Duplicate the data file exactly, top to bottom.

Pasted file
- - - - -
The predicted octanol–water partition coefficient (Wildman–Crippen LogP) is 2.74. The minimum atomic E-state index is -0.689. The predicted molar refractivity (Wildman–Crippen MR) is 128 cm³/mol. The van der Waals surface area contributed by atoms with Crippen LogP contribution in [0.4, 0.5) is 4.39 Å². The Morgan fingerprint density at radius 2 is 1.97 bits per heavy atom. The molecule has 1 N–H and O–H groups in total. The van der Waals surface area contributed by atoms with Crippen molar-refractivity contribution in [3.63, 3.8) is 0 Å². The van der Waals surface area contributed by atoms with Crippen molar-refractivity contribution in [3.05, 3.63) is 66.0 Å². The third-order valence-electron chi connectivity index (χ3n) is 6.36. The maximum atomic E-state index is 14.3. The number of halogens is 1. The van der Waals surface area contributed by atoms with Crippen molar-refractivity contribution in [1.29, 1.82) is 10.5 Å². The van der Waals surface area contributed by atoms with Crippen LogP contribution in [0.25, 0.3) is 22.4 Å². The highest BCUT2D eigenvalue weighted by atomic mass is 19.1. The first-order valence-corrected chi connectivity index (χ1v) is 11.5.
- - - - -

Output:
The predicted octanol–water partition coefficient (Wildman–Crippen LogP) is 2.74. The minimum atomic E-state index is -0.689. The predicted molar refractivity (Wildman–Crippen MR) is 128 cm³/mol. The van der Waals surface area contributed by atoms with Crippen LogP contribution in [0.4, 0.5) is 4.39 Å². The Morgan fingerprint density at radius 2 is 1.97 bits per heavy atom. The molecule has 1 N–H and O–H groups in total. The van der Waals surface area contributed by atoms with Crippen molar-refractivity contribution in [3.63, 3.8) is 0 Å². The van der Waals surface area contributed by atoms with Crippen molar-refractivity contribution in [3.05, 3.63) is 66.0 Å². The third-order valence-electron chi connectivity index (χ3n) is 6.36. The maximum atomic E-state index is 14.3. The number of halogens is 1. The van der Waals surface area contributed by atoms with Crippen molar-refractivity contribution in [1.29, 1.82) is 10.5 Å². The van der Waals surface area contributed by atoms with Crippen LogP contribution in [0.25, 0.3) is 22.4 Å². The highest BCUT2D eigenvalue weighted by atomic mass is 19.1. The first-order valence-corrected chi connectivity index (χ1v) is 11.5.